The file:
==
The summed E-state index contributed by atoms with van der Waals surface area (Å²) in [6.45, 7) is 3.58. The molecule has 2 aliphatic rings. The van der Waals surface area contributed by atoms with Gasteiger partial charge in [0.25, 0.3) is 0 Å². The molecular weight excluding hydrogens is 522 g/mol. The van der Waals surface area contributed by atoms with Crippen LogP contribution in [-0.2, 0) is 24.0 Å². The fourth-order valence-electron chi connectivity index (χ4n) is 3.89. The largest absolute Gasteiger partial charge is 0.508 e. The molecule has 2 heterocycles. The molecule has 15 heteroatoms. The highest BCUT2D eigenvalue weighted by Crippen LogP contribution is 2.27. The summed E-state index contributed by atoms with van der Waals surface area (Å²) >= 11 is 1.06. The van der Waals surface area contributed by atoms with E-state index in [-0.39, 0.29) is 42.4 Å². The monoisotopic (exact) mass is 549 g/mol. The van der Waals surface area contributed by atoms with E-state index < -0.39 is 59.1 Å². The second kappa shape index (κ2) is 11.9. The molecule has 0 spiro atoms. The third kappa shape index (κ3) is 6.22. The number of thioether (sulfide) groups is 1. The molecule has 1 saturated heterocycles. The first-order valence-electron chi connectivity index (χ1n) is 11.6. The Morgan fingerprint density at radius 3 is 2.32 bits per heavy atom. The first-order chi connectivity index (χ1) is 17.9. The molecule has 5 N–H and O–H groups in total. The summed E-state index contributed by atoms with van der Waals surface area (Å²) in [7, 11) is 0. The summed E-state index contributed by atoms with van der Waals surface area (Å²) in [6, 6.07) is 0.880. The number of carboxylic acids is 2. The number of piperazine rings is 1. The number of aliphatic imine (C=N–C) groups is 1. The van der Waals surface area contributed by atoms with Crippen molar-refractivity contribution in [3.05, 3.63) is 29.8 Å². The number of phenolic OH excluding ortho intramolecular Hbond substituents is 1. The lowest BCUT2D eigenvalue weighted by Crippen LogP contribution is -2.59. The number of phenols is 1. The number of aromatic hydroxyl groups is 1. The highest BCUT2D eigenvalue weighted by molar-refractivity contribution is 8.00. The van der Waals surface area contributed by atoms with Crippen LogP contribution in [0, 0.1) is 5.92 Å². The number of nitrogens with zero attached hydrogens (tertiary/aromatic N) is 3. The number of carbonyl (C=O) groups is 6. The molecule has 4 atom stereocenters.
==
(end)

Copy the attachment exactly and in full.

The summed E-state index contributed by atoms with van der Waals surface area (Å²) in [6.45, 7) is 3.58. The molecule has 2 aliphatic rings. The van der Waals surface area contributed by atoms with Gasteiger partial charge in [0.25, 0.3) is 0 Å². The molecular weight excluding hydrogens is 522 g/mol. The van der Waals surface area contributed by atoms with Crippen LogP contribution in [-0.2, 0) is 24.0 Å². The fourth-order valence-electron chi connectivity index (χ4n) is 3.89. The largest absolute Gasteiger partial charge is 0.508 e. The molecule has 2 heterocycles. The molecule has 15 heteroatoms. The highest BCUT2D eigenvalue weighted by Crippen LogP contribution is 2.27. The summed E-state index contributed by atoms with van der Waals surface area (Å²) >= 11 is 1.06. The van der Waals surface area contributed by atoms with E-state index in [-0.39, 0.29) is 42.4 Å². The monoisotopic (exact) mass is 549 g/mol. The van der Waals surface area contributed by atoms with E-state index < -0.39 is 59.1 Å². The second kappa shape index (κ2) is 11.9. The molecule has 0 spiro atoms. The third kappa shape index (κ3) is 6.22. The number of thioether (sulfide) groups is 1. The molecule has 1 saturated heterocycles. The first-order valence-electron chi connectivity index (χ1n) is 11.6. The Morgan fingerprint density at radius 3 is 2.32 bits per heavy atom. The first-order chi connectivity index (χ1) is 17.9. The molecule has 5 N–H and O–H groups in total. The summed E-state index contributed by atoms with van der Waals surface area (Å²) in [7, 11) is 0. The summed E-state index contributed by atoms with van der Waals surface area (Å²) in [6, 6.07) is 0.880. The number of carboxylic acids is 2. The number of piperazine rings is 1. The number of aliphatic imine (C=N–C) groups is 1. The van der Waals surface area contributed by atoms with Crippen molar-refractivity contribution in [3.05, 3.63) is 29.8 Å². The number of phenolic OH excluding ortho intramolecular Hbond substituents is 1. The lowest BCUT2D eigenvalue weighted by Crippen LogP contribution is -2.59. The number of phenols is 1. The number of aromatic hydroxyl groups is 1. The highest BCUT2D eigenvalue weighted by molar-refractivity contribution is 8.00. The van der Waals surface area contributed by atoms with Crippen LogP contribution in [0, 0.1) is 5.92 Å². The number of nitrogens with zero attached hydrogens (tertiary/aromatic N) is 3. The number of carbonyl (C=O) groups is 6. The molecule has 4 atom stereocenters.